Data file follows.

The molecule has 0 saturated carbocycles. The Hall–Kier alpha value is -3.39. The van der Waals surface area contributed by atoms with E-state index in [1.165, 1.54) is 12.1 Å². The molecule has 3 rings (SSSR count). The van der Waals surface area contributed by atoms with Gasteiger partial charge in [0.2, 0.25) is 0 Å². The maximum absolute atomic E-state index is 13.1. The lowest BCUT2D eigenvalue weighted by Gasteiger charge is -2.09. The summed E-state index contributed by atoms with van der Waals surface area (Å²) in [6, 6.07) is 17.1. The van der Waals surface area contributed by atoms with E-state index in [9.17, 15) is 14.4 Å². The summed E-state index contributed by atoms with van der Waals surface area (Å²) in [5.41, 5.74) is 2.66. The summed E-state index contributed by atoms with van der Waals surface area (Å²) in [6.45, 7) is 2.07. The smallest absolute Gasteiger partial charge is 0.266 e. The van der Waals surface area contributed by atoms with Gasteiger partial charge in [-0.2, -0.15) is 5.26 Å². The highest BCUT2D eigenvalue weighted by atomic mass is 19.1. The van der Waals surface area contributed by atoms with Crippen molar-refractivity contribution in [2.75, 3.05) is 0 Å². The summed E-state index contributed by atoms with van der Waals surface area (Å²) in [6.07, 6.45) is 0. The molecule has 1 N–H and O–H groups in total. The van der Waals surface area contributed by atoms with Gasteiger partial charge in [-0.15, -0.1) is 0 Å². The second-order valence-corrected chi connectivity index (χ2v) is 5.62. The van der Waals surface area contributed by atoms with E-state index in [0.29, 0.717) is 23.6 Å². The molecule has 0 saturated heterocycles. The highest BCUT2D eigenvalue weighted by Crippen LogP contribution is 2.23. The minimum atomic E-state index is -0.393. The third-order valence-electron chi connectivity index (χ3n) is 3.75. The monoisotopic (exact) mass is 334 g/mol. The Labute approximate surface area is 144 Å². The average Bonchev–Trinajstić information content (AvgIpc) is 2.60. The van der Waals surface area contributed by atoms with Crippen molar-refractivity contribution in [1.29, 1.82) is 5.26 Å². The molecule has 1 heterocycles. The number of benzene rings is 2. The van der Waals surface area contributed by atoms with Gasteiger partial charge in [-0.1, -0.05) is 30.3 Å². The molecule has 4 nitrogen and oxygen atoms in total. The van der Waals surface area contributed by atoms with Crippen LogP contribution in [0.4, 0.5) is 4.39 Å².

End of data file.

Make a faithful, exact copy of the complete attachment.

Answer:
The molecule has 0 saturated carbocycles. The Hall–Kier alpha value is -3.39. The van der Waals surface area contributed by atoms with E-state index in [1.165, 1.54) is 12.1 Å². The molecule has 3 rings (SSSR count). The van der Waals surface area contributed by atoms with Gasteiger partial charge in [0.2, 0.25) is 0 Å². The maximum absolute atomic E-state index is 13.1. The lowest BCUT2D eigenvalue weighted by Gasteiger charge is -2.09. The summed E-state index contributed by atoms with van der Waals surface area (Å²) in [6, 6.07) is 17.1. The van der Waals surface area contributed by atoms with E-state index in [9.17, 15) is 14.4 Å². The summed E-state index contributed by atoms with van der Waals surface area (Å²) in [5.41, 5.74) is 2.66. The summed E-state index contributed by atoms with van der Waals surface area (Å²) in [6.45, 7) is 2.07. The smallest absolute Gasteiger partial charge is 0.266 e. The van der Waals surface area contributed by atoms with Gasteiger partial charge in [-0.2, -0.15) is 5.26 Å². The highest BCUT2D eigenvalue weighted by atomic mass is 19.1. The van der Waals surface area contributed by atoms with Crippen molar-refractivity contribution in [2.75, 3.05) is 0 Å². The summed E-state index contributed by atoms with van der Waals surface area (Å²) in [6.07, 6.45) is 0. The molecule has 1 N–H and O–H groups in total. The van der Waals surface area contributed by atoms with Gasteiger partial charge in [-0.15, -0.1) is 0 Å². The second-order valence-corrected chi connectivity index (χ2v) is 5.62. The van der Waals surface area contributed by atoms with E-state index in [0.29, 0.717) is 23.6 Å². The molecule has 0 saturated heterocycles. The highest BCUT2D eigenvalue weighted by Crippen LogP contribution is 2.23. The minimum atomic E-state index is -0.393. The third-order valence-electron chi connectivity index (χ3n) is 3.75. The monoisotopic (exact) mass is 334 g/mol. The Labute approximate surface area is 144 Å². The average Bonchev–Trinajstić information content (AvgIpc) is 2.60. The van der Waals surface area contributed by atoms with Crippen molar-refractivity contribution in [1.29, 1.82) is 5.26 Å². The molecule has 1 heterocycles. The number of benzene rings is 2. The van der Waals surface area contributed by atoms with Gasteiger partial charge in [-0.1, -0.05) is 30.3 Å². The molecule has 4 nitrogen and oxygen atoms in total. The van der Waals surface area contributed by atoms with Crippen LogP contribution in [0.4, 0.5) is 4.39 Å².